After Surgery, Front View without bandage. The black eye is from blood pooling. It's funny to say that my wife beats me though. The mark in the front of my forehead is from a brace that held my head still during surgery. There are 2 more such marks on the back of my head.
Maybe I forgot to mention the name of my brain surgeon. It's Doctor House. No joke, that's his real name. It always makes people laugh when I tell them that. He doesn't seem nearly as heartless or sarcastic as the t.v. character. In fact his bedside manner and professionalism make him not at all like the t.v. character.
We are proceeding to surgery without the WADA test. I was wondering why that is and I asked my neurosurgeon's nurse practitioner. She told me it isn't necessary since they already know exactly where they are going in my brain and they won't mess with the areas that could involve speech. The WADA test is typically done prior to brain surgeries partially to verify which side of the brain involves speech. If the wrong areas are damaged a person could be unable to speak or even understand written or spoken words. What a scary prospect that would be. It is assuring knowing that they won't mess with that area, even though my speech is likely on the left and they are operating on the right side of my brain.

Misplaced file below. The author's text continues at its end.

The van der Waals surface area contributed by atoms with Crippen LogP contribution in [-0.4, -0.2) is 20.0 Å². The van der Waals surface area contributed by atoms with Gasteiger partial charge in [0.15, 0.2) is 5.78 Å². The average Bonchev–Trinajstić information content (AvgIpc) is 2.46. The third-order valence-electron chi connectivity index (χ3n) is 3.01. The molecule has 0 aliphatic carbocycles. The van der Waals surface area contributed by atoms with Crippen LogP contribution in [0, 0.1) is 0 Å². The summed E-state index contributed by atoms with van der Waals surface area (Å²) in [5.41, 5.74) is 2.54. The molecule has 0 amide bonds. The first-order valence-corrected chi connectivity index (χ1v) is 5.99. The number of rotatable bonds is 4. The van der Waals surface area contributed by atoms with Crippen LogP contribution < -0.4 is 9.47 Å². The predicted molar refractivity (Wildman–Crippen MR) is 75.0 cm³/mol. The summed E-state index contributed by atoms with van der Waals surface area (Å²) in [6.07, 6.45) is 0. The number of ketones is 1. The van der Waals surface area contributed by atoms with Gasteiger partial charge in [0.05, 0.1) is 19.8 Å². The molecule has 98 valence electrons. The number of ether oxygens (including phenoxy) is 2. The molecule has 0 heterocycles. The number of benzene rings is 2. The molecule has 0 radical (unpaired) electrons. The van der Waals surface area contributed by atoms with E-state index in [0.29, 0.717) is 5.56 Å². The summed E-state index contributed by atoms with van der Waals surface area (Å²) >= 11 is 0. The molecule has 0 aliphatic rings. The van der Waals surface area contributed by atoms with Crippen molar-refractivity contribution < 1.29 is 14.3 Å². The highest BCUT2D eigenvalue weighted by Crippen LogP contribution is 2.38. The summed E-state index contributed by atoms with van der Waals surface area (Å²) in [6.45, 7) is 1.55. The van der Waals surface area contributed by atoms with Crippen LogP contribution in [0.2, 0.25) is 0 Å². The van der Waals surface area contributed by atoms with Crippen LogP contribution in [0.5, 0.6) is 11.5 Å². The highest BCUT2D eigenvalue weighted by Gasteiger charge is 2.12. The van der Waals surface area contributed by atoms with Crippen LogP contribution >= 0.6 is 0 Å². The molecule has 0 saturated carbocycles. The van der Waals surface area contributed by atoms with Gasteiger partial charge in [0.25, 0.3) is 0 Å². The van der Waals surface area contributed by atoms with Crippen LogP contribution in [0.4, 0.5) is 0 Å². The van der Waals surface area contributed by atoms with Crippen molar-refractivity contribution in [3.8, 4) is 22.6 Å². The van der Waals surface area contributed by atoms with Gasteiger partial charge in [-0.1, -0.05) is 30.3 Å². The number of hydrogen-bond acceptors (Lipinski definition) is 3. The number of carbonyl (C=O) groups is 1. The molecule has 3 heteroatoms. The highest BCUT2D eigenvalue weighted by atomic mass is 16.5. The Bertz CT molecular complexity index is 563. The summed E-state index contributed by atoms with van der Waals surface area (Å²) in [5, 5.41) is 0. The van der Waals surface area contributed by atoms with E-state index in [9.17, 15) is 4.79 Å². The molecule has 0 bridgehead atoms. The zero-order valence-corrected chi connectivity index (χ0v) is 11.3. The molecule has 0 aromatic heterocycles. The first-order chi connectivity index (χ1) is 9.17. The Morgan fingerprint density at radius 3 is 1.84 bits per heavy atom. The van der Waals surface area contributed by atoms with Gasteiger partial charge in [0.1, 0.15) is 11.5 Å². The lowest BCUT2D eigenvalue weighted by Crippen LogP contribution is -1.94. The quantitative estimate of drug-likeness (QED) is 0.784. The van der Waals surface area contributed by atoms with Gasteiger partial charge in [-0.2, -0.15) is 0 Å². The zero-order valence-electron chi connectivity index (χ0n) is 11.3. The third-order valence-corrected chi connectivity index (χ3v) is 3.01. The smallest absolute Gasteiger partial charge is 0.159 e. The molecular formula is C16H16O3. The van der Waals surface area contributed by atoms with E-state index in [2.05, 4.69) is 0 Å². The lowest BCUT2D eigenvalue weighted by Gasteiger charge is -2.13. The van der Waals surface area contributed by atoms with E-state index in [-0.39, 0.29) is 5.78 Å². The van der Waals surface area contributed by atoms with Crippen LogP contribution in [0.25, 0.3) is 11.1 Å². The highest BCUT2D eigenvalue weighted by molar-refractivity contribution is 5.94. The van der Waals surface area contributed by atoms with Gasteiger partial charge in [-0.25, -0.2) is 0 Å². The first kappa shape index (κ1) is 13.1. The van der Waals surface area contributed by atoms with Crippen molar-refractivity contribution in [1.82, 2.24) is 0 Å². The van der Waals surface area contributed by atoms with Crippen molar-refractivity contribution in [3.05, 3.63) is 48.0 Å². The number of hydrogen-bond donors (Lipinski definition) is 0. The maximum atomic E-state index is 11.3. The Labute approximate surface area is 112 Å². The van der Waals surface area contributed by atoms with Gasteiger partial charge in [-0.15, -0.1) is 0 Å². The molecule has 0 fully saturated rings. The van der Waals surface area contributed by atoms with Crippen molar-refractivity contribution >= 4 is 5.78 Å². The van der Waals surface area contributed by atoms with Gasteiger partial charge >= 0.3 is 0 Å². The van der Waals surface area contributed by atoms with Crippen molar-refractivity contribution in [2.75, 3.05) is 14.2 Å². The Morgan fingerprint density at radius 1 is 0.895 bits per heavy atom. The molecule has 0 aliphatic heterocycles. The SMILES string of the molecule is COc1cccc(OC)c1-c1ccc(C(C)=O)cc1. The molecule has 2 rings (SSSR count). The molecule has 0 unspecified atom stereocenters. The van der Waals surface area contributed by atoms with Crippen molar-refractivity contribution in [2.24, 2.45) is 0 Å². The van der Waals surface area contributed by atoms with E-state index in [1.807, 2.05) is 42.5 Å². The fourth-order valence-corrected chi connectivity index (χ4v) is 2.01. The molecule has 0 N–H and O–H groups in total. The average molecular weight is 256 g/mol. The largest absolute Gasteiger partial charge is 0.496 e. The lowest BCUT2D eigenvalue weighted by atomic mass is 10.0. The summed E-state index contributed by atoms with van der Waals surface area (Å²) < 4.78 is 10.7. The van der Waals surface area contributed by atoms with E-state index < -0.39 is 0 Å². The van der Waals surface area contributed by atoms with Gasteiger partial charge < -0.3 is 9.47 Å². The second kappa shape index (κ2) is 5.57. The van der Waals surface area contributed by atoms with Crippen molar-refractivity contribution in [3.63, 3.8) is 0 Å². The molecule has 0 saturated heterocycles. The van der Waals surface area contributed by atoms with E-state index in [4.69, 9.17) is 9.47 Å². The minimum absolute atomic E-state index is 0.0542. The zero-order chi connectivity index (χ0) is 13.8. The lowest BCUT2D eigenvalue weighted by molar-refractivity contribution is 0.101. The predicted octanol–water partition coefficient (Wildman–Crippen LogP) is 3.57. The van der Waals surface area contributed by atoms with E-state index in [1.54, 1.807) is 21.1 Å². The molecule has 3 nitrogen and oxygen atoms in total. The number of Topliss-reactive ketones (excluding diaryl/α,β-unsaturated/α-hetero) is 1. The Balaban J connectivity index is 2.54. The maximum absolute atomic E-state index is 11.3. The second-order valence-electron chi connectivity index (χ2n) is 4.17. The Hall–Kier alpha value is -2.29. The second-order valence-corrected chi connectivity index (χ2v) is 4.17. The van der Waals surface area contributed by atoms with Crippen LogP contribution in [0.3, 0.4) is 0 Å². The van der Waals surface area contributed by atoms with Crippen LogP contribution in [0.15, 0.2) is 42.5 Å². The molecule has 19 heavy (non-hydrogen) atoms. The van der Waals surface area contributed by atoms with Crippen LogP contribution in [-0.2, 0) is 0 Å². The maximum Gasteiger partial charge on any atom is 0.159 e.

Being a pianist and violinist, I am wondering what affect the surgery will have on my playing abilities. I would be interested to find other musicians that have had a right medial temporal lobectomy. At this point I am willing to proceed to surgery even at risk of harming my musical abilities. It just wouldn't make sense not to cut out what is likely a low grade glioma. The risks of leaving it intact would be too great.
My family has decided to celebrate Christmas early this year, since I will get out of the hospital only a few days before Christmas and probably not in any shape to enjoy the holidays. When I had my colectomy in 2007, I specifically waited until after the holidays to schedule surgery, but ulcerative colitis was more of a great inconvenience, and not cancerous.